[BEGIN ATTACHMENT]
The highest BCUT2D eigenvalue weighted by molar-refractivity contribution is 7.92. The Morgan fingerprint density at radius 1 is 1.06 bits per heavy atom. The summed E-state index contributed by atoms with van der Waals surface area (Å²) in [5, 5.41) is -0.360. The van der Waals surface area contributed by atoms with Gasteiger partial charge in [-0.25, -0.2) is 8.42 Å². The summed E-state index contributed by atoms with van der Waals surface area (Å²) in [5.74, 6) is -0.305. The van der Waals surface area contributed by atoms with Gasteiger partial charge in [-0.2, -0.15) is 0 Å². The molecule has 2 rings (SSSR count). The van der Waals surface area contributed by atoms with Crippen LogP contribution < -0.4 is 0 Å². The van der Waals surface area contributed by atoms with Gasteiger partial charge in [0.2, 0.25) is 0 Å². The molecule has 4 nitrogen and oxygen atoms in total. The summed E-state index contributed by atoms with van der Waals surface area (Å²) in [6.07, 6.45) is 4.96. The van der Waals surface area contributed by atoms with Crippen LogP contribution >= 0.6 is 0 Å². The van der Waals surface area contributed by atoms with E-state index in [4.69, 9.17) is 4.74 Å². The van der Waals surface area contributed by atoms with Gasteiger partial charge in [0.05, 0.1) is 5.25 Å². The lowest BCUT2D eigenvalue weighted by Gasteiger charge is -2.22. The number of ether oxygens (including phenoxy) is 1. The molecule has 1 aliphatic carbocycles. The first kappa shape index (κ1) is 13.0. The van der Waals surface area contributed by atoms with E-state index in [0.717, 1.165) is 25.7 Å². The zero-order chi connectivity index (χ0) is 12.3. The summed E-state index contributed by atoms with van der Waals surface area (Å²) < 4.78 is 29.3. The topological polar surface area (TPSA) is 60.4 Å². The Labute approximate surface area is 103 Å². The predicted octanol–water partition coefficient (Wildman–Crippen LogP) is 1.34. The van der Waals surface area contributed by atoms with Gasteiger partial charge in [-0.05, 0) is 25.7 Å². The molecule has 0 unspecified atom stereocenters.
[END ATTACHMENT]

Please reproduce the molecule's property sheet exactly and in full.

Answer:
The highest BCUT2D eigenvalue weighted by molar-refractivity contribution is 7.92. The Morgan fingerprint density at radius 1 is 1.06 bits per heavy atom. The summed E-state index contributed by atoms with van der Waals surface area (Å²) in [5, 5.41) is -0.360. The van der Waals surface area contributed by atoms with Gasteiger partial charge in [-0.25, -0.2) is 8.42 Å². The summed E-state index contributed by atoms with van der Waals surface area (Å²) in [5.74, 6) is -0.305. The van der Waals surface area contributed by atoms with Gasteiger partial charge in [-0.2, -0.15) is 0 Å². The molecule has 2 rings (SSSR count). The van der Waals surface area contributed by atoms with Crippen LogP contribution < -0.4 is 0 Å². The van der Waals surface area contributed by atoms with Gasteiger partial charge in [0.2, 0.25) is 0 Å². The molecule has 4 nitrogen and oxygen atoms in total. The summed E-state index contributed by atoms with van der Waals surface area (Å²) in [6.07, 6.45) is 4.96. The van der Waals surface area contributed by atoms with Crippen LogP contribution >= 0.6 is 0 Å². The van der Waals surface area contributed by atoms with E-state index in [4.69, 9.17) is 4.74 Å². The van der Waals surface area contributed by atoms with Gasteiger partial charge in [0.05, 0.1) is 5.25 Å². The lowest BCUT2D eigenvalue weighted by Gasteiger charge is -2.22. The number of ether oxygens (including phenoxy) is 1. The molecule has 1 aliphatic carbocycles. The first kappa shape index (κ1) is 13.0. The van der Waals surface area contributed by atoms with E-state index in [0.717, 1.165) is 25.7 Å². The zero-order chi connectivity index (χ0) is 12.3. The summed E-state index contributed by atoms with van der Waals surface area (Å²) < 4.78 is 29.3. The topological polar surface area (TPSA) is 60.4 Å². The Labute approximate surface area is 103 Å². The predicted octanol–water partition coefficient (Wildman–Crippen LogP) is 1.34. The van der Waals surface area contributed by atoms with Gasteiger partial charge in [-0.05, 0) is 25.7 Å². The molecule has 0 unspecified atom stereocenters.